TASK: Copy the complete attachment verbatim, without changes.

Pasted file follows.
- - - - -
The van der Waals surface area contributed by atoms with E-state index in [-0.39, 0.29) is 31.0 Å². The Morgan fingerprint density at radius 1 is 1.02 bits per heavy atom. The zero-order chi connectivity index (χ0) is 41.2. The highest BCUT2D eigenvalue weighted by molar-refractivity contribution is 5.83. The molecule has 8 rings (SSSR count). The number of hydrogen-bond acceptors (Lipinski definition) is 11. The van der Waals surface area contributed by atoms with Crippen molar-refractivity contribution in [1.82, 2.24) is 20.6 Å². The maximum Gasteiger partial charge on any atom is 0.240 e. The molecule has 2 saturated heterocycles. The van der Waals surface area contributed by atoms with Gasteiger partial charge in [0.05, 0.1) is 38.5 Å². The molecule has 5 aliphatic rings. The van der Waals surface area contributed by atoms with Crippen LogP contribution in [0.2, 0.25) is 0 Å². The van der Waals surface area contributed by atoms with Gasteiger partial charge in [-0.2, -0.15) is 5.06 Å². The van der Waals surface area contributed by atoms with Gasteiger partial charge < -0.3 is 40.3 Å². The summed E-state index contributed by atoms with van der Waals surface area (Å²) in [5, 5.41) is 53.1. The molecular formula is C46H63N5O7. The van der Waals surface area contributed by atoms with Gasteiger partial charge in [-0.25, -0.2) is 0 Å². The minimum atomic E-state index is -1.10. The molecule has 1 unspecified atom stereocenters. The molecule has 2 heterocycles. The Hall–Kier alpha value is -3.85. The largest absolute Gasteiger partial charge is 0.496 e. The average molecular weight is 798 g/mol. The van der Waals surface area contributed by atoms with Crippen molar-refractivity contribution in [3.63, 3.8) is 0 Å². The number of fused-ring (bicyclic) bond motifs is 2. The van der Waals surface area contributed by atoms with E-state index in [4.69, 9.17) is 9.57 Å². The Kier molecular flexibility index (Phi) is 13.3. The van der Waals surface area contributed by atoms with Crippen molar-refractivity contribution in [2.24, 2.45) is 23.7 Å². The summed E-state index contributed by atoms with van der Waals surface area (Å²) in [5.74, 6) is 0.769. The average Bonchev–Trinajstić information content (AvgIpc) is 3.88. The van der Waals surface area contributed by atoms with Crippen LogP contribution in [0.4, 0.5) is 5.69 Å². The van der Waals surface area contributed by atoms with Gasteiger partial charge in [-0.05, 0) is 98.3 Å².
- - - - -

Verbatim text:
The van der Waals surface area contributed by atoms with E-state index in [-0.39, 0.29) is 31.0 Å². The Morgan fingerprint density at radius 1 is 1.02 bits per heavy atom. The zero-order chi connectivity index (χ0) is 41.2. The highest BCUT2D eigenvalue weighted by molar-refractivity contribution is 5.83. The molecule has 8 rings (SSSR count). The number of hydrogen-bond acceptors (Lipinski definition) is 11. The van der Waals surface area contributed by atoms with Crippen molar-refractivity contribution in [1.82, 2.24) is 20.6 Å². The maximum Gasteiger partial charge on any atom is 0.240 e. The molecule has 2 saturated heterocycles. The van der Waals surface area contributed by atoms with Gasteiger partial charge in [0.05, 0.1) is 38.5 Å². The molecule has 5 aliphatic rings. The van der Waals surface area contributed by atoms with Crippen LogP contribution in [0.2, 0.25) is 0 Å². The van der Waals surface area contributed by atoms with Gasteiger partial charge in [-0.2, -0.15) is 5.06 Å². The van der Waals surface area contributed by atoms with Gasteiger partial charge < -0.3 is 40.3 Å². The summed E-state index contributed by atoms with van der Waals surface area (Å²) in [5, 5.41) is 53.1. The molecular formula is C46H63N5O7. The van der Waals surface area contributed by atoms with Gasteiger partial charge in [-0.25, -0.2) is 0 Å². The minimum atomic E-state index is -1.10. The molecule has 1 unspecified atom stereocenters. The molecule has 2 heterocycles. The Hall–Kier alpha value is -3.85. The largest absolute Gasteiger partial charge is 0.496 e. The average molecular weight is 798 g/mol. The van der Waals surface area contributed by atoms with Crippen molar-refractivity contribution in [3.63, 3.8) is 0 Å². The number of fused-ring (bicyclic) bond motifs is 2. The van der Waals surface area contributed by atoms with E-state index in [4.69, 9.17) is 9.57 Å². The Kier molecular flexibility index (Phi) is 13.3. The van der Waals surface area contributed by atoms with Crippen molar-refractivity contribution in [2.24, 2.45) is 23.7 Å². The summed E-state index contributed by atoms with van der Waals surface area (Å²) in [5.74, 6) is 0.769. The average Bonchev–Trinajstić information content (AvgIpc) is 3.88. The van der Waals surface area contributed by atoms with Crippen LogP contribution in [0.4, 0.5) is 5.69 Å². The van der Waals surface area contributed by atoms with Gasteiger partial charge in [-0.05, 0) is 98.3 Å².